I write as newly elected trustee and vice chairman of Citizens Advice Craven and Harrogate (the amalgamation of the three offices of Ripon, Harrogate and Skipton).
Pat Shore has made the clear point that with reduced funding the Ripon Citizens Advice Office is at risk of closing.
When the news broke that Harrogate Borough Council would be unable to sustain its historic funding of Citizens Advice in its area as it had in the recent past, the possible knock-on effect may not have been fully appreciated here in Ripon.
Writing as new to the running of Citizens Advice, I have been shocked to discover how precarious is its funding.
Government regularly advises people to turn to their local CAB office – eg last Friday morning Radio 4 on energy supplies. Friday evening BBC News ran a feature highlighting the CAB’s part in helping people grapple with benefits.
Consumer issues, housing, debt counselling are examples of the vital services provided by Citizens Advice.
Detailed studies have demonstrated that for every pound of funding a saving is made to the community of substantially more than that. In short, it more than pays its way.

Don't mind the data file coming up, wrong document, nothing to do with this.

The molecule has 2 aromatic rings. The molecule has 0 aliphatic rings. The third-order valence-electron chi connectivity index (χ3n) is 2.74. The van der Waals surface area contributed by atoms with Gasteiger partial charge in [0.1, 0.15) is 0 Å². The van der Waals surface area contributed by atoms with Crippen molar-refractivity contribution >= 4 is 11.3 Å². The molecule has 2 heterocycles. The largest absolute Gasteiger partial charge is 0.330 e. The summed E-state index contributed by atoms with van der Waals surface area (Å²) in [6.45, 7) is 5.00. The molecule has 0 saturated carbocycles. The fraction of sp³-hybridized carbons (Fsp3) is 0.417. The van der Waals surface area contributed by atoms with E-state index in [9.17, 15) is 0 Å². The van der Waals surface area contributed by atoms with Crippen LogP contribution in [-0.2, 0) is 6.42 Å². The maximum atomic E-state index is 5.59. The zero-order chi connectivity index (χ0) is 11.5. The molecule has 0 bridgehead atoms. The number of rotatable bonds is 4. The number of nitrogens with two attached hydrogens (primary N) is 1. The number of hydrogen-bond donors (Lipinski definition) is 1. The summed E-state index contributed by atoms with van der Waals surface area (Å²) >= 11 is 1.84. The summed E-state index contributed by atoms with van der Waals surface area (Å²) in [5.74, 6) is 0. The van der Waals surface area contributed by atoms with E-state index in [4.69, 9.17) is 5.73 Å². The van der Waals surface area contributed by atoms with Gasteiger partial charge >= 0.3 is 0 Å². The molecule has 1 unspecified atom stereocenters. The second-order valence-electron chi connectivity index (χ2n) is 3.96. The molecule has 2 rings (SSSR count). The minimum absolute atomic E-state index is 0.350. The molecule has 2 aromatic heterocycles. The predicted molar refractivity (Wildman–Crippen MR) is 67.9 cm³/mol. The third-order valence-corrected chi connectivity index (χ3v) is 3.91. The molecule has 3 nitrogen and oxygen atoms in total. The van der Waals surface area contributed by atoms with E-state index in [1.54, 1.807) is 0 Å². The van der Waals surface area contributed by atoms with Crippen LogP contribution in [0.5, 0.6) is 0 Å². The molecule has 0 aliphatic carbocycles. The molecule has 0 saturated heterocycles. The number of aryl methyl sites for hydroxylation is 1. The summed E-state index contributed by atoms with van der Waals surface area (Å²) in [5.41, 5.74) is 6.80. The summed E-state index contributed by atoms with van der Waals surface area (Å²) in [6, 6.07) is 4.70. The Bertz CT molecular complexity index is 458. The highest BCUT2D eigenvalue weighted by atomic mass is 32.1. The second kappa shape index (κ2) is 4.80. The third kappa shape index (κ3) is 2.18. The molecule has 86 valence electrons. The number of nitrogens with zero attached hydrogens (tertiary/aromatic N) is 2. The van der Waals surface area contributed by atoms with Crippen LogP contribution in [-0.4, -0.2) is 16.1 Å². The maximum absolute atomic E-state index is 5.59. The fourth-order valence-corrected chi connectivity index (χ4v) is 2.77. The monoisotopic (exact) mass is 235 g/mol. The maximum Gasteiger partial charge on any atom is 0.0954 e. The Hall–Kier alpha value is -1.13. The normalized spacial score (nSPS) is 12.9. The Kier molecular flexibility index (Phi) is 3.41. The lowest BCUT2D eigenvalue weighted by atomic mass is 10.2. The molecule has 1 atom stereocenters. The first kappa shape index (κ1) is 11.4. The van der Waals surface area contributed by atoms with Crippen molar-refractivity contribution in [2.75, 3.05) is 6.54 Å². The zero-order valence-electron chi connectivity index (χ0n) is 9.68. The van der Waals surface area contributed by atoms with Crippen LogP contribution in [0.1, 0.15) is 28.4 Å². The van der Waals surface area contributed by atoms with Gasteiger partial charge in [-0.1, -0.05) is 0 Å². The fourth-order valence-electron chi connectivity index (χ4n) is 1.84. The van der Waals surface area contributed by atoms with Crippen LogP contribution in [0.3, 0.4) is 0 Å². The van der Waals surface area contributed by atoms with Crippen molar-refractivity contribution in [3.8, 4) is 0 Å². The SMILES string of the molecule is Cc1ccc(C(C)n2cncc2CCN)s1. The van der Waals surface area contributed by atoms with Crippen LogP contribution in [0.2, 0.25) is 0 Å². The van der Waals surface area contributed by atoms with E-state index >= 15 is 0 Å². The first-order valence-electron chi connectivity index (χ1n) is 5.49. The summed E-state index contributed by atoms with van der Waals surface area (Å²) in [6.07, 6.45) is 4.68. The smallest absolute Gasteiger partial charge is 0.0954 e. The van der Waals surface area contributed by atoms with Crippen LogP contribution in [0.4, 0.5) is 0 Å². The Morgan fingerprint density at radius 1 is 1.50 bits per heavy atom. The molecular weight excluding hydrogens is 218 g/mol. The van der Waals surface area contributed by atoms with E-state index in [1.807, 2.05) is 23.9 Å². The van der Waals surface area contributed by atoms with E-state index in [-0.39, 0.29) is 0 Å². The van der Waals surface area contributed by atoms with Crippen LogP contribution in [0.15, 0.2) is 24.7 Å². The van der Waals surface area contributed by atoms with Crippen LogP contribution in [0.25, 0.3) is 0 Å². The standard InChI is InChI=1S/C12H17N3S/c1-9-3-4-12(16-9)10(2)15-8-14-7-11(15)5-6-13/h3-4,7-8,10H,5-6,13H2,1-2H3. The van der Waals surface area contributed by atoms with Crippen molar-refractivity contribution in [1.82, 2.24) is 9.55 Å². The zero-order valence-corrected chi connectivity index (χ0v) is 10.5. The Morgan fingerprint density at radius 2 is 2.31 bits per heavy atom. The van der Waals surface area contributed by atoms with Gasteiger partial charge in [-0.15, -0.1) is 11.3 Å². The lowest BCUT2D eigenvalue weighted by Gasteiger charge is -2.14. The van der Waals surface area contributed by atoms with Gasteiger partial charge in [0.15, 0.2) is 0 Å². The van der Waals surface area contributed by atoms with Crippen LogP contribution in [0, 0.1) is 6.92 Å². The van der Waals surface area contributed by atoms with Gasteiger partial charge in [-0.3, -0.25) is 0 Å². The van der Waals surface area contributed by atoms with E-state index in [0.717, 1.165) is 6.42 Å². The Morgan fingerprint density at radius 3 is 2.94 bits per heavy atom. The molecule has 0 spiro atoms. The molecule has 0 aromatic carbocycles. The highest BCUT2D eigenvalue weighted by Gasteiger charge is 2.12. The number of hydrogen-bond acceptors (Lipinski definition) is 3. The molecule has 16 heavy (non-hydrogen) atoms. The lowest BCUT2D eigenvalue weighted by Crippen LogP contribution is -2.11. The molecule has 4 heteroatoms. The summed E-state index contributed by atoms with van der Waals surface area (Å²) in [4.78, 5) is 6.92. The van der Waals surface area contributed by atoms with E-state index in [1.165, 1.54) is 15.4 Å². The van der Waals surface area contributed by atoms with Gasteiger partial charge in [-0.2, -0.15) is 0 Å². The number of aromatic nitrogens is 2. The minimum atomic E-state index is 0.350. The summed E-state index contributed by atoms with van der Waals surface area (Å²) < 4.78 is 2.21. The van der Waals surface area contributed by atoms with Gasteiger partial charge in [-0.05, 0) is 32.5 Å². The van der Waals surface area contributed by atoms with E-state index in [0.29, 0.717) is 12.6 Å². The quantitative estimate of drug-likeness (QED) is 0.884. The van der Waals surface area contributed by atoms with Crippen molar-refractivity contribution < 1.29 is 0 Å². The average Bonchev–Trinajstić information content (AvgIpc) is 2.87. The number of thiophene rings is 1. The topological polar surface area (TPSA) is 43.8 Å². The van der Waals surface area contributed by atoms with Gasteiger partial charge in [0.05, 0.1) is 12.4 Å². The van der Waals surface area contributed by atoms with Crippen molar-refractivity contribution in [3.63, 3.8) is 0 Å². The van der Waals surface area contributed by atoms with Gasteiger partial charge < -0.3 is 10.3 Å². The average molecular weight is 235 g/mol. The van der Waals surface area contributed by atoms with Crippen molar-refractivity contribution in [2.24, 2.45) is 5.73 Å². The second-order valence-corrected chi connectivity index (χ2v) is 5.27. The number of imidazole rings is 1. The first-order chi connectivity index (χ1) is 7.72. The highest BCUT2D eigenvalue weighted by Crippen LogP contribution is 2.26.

The point is that Citizens Advice, although a registered charity, should be regarded more as an essential agency, complimenting national and local Government and the justice system.
Of course money is tight in times of austerity. However, it is in times of austerity that people have most need of the services that Citizens Advice provides.
The issue, therefore, is not what share of available money should be allocated to Citizens Advice, but rather how it is to be properly funded so that it can continue to provide a proper and professional service to its clients.
In my view, people who live in the Ripon area need a Citizens Advice Bureau, so the question of how its service is funded needs to be addressed as a matter of the utmost urgency.
Vice chairman, Craven and Harrogate District Citizens Advice Bureau